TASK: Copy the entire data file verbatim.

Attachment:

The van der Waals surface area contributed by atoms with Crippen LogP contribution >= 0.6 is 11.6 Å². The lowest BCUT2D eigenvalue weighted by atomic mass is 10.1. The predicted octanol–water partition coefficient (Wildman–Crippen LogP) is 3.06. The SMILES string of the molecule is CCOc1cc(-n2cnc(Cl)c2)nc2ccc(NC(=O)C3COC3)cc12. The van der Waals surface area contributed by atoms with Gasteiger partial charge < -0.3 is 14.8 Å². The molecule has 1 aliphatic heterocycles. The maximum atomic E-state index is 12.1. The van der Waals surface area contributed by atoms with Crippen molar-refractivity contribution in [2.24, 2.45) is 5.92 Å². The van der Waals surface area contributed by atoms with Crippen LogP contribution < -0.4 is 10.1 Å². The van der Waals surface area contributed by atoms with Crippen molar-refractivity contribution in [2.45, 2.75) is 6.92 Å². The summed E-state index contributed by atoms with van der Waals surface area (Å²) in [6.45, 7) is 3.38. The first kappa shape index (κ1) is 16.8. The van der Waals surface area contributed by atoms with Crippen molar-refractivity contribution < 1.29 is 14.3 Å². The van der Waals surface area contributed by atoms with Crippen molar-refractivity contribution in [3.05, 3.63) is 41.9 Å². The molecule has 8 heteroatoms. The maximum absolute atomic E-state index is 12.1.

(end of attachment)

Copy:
The van der Waals surface area contributed by atoms with Crippen LogP contribution >= 0.6 is 11.6 Å². The lowest BCUT2D eigenvalue weighted by atomic mass is 10.1. The predicted octanol–water partition coefficient (Wildman–Crippen LogP) is 3.06. The SMILES string of the molecule is CCOc1cc(-n2cnc(Cl)c2)nc2ccc(NC(=O)C3COC3)cc12. The van der Waals surface area contributed by atoms with Gasteiger partial charge < -0.3 is 14.8 Å². The molecule has 1 aliphatic heterocycles. The maximum atomic E-state index is 12.1. The van der Waals surface area contributed by atoms with Crippen molar-refractivity contribution in [2.24, 2.45) is 5.92 Å². The van der Waals surface area contributed by atoms with Crippen LogP contribution < -0.4 is 10.1 Å². The van der Waals surface area contributed by atoms with Crippen molar-refractivity contribution in [2.45, 2.75) is 6.92 Å². The summed E-state index contributed by atoms with van der Waals surface area (Å²) in [6.45, 7) is 3.38. The first kappa shape index (κ1) is 16.8. The van der Waals surface area contributed by atoms with Crippen molar-refractivity contribution < 1.29 is 14.3 Å². The van der Waals surface area contributed by atoms with Crippen molar-refractivity contribution in [3.05, 3.63) is 41.9 Å². The molecule has 8 heteroatoms. The maximum absolute atomic E-state index is 12.1.